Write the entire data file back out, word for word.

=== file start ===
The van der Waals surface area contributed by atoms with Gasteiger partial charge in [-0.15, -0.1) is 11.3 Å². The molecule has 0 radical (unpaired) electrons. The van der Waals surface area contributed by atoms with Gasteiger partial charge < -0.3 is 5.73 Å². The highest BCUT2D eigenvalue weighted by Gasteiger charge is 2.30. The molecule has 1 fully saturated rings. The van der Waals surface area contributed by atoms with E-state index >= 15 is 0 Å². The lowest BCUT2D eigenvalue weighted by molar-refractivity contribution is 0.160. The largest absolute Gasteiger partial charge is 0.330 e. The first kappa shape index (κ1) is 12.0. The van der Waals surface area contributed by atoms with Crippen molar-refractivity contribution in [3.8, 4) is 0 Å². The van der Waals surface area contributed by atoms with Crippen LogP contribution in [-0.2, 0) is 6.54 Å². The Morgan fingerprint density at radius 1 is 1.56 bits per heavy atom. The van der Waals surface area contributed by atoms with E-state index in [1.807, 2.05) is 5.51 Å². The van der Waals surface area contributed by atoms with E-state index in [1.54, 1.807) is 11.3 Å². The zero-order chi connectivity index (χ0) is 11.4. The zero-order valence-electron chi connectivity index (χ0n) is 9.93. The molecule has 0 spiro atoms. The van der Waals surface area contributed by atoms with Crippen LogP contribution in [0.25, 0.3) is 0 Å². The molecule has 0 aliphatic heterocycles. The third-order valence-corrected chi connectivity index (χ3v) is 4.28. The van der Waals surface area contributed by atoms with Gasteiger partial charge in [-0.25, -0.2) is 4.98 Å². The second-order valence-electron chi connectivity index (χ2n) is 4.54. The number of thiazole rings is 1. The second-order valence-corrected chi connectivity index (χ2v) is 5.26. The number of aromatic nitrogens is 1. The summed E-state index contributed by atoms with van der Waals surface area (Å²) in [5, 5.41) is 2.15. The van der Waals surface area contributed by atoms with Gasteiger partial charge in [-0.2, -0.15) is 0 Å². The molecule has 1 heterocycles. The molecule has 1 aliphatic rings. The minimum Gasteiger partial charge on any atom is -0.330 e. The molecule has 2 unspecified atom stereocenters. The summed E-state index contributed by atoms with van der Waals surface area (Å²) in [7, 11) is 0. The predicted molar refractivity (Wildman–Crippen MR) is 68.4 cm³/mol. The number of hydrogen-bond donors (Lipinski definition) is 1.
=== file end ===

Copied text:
The van der Waals surface area contributed by atoms with Gasteiger partial charge in [-0.15, -0.1) is 11.3 Å². The molecule has 0 radical (unpaired) electrons. The van der Waals surface area contributed by atoms with Gasteiger partial charge < -0.3 is 5.73 Å². The highest BCUT2D eigenvalue weighted by Gasteiger charge is 2.30. The molecule has 1 fully saturated rings. The van der Waals surface area contributed by atoms with E-state index >= 15 is 0 Å². The lowest BCUT2D eigenvalue weighted by molar-refractivity contribution is 0.160. The largest absolute Gasteiger partial charge is 0.330 e. The first kappa shape index (κ1) is 12.0. The van der Waals surface area contributed by atoms with Crippen molar-refractivity contribution in [3.8, 4) is 0 Å². The van der Waals surface area contributed by atoms with Crippen LogP contribution in [-0.2, 0) is 6.54 Å². The Morgan fingerprint density at radius 1 is 1.56 bits per heavy atom. The van der Waals surface area contributed by atoms with E-state index in [1.807, 2.05) is 5.51 Å². The van der Waals surface area contributed by atoms with E-state index in [1.54, 1.807) is 11.3 Å². The zero-order chi connectivity index (χ0) is 11.4. The zero-order valence-electron chi connectivity index (χ0n) is 9.93. The molecule has 0 spiro atoms. The van der Waals surface area contributed by atoms with Crippen LogP contribution in [0.25, 0.3) is 0 Å². The molecule has 0 aliphatic heterocycles. The third-order valence-corrected chi connectivity index (χ3v) is 4.28. The van der Waals surface area contributed by atoms with Gasteiger partial charge in [-0.25, -0.2) is 4.98 Å². The second-order valence-electron chi connectivity index (χ2n) is 4.54. The number of thiazole rings is 1. The second-order valence-corrected chi connectivity index (χ2v) is 5.26. The number of aromatic nitrogens is 1. The summed E-state index contributed by atoms with van der Waals surface area (Å²) in [5, 5.41) is 2.15. The van der Waals surface area contributed by atoms with Gasteiger partial charge in [-0.2, -0.15) is 0 Å². The molecule has 1 heterocycles. The molecule has 1 aliphatic rings. The minimum Gasteiger partial charge on any atom is -0.330 e. The molecule has 2 unspecified atom stereocenters. The summed E-state index contributed by atoms with van der Waals surface area (Å²) in [7, 11) is 0. The predicted molar refractivity (Wildman–Crippen MR) is 68.4 cm³/mol. The number of hydrogen-bond donors (Lipinski definition) is 1.